‘Get yourself a mentor!’ I bet most of you have heard this sentiment shared at one point or another during trying times in business or career. What always amazes me is the matter-of-fact way this is normally mentioned. When you get a chance to probe what precisely a mentoring relationship ought to look like, don’t be surprised to get a pair or two of blank stares. That’s the nature of buzzwords. Everyone throws them about but very few understand the process that one must follow to ensure a worthwhile mentoring relationship.
When I started my business, I was told at the first business incubation meeting that no business succeeds without mentors. I bought into this; after all business advisors who have been in the game for some time said it. What they failed to mention though is the importance of structuring the relationship in a business-like manner to make it mutually responsive for both parties. ‘If it is not structured, it’s not going to work.’
Before we get some structure, let’s define what mentorship is. In its simplest form, mentorship is a relationship in which a more experienced or more knowledgeable person helps to guide a less experienced or less knowledgeable one. With this knowledge in mind, I went looking for a mentor and my criterion was simple: ‘experienced business owner who has made strides in the business world’. But guess what? The relationship never took off and I found it a tad bit contrived.
Over the duration of my business, I have formed relationships with various mentors; some time-bound, others more regular and yet others sporadic based on need. I have also taken on mentees; some didn’t work out while others flourished. I have settled that structure makes or breaks a mentor/mentee relationship.
Structure has been credited for the turnaround of Ford Motor Company when Allan Mulally, the former Chief Executive Officer (CEO) saved the company from bankruptcy. A structured approach to any intervention necessitates forward thinking. Without it, one is stuck in thinking in the now. Structure implies commitment and precision. And it is these two attributes that I found lacking in my previous relationships. I have, to my great dismay, found that lack of structure tends to be the norm in such relationships. Over the last two years, I have learnt that for a mentoring relationship to succeed, four elements need to be present.
1. Approach your potential mentor thoughtfully
Check the mentors’ track record with prior mentees to ensure that they have added value to others.
It also helps to have a specific request to approach them on and go there with a proposal on how you as the mentee hope to work with the mentor.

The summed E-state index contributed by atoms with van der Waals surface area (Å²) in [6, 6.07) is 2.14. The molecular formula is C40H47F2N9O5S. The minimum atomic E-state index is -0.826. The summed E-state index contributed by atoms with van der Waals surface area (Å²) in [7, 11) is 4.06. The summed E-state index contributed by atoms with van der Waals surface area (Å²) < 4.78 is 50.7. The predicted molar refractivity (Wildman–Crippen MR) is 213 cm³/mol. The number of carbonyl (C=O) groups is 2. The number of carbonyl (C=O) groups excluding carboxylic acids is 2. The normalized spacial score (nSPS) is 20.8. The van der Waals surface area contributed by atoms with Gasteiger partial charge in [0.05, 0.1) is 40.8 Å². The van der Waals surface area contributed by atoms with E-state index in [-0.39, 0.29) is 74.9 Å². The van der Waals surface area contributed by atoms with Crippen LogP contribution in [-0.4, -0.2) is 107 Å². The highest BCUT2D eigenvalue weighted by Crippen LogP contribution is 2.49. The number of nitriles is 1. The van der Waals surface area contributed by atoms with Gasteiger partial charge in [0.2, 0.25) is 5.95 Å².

2. Have an agreement in place
For some reason we think it’s okay to have written agreements for all other interventions but not for mentoring, which is why, in my opinion, these relationships do not work to their full potential. You need clear guidelines on time, boundaries and work plans.
I have found that when you have it documented, both parties are held accountable to keep their end of the bargain. Most importantly, this enables you (and the mentor) to review the relationship periodically.
3. Understand your mentor beyond the surface
Just as we are always advised to understand what makes our bosses tick, the same principle applies to mentors. Know what works best with them; do they prefer email communication, are they best called in the morning etc?
Know what is important to them and how having you as a mentee is an added value to them.
4. You want the relationship, take charge of it
The assumption is you wanted to have a mentor for a specific reason to ensure that you fulfill your goal. Doing so, requires you take control of the relationship.
The mentor will not run after you, you need to do the running (until you’ve proven your value). Being timid will not get you anywhere neither will aggression. The trick is in striking a healthy balance.
When you approach a mentoring relationship in the same structured way you would coaching or training, you force yourself and your mentor to put priority to the union. When your needs are clear, the mentor knows exactly how they can support you.
The best part is both parties are accountable to each other, and with accountability comes measurement of impact and that is golden!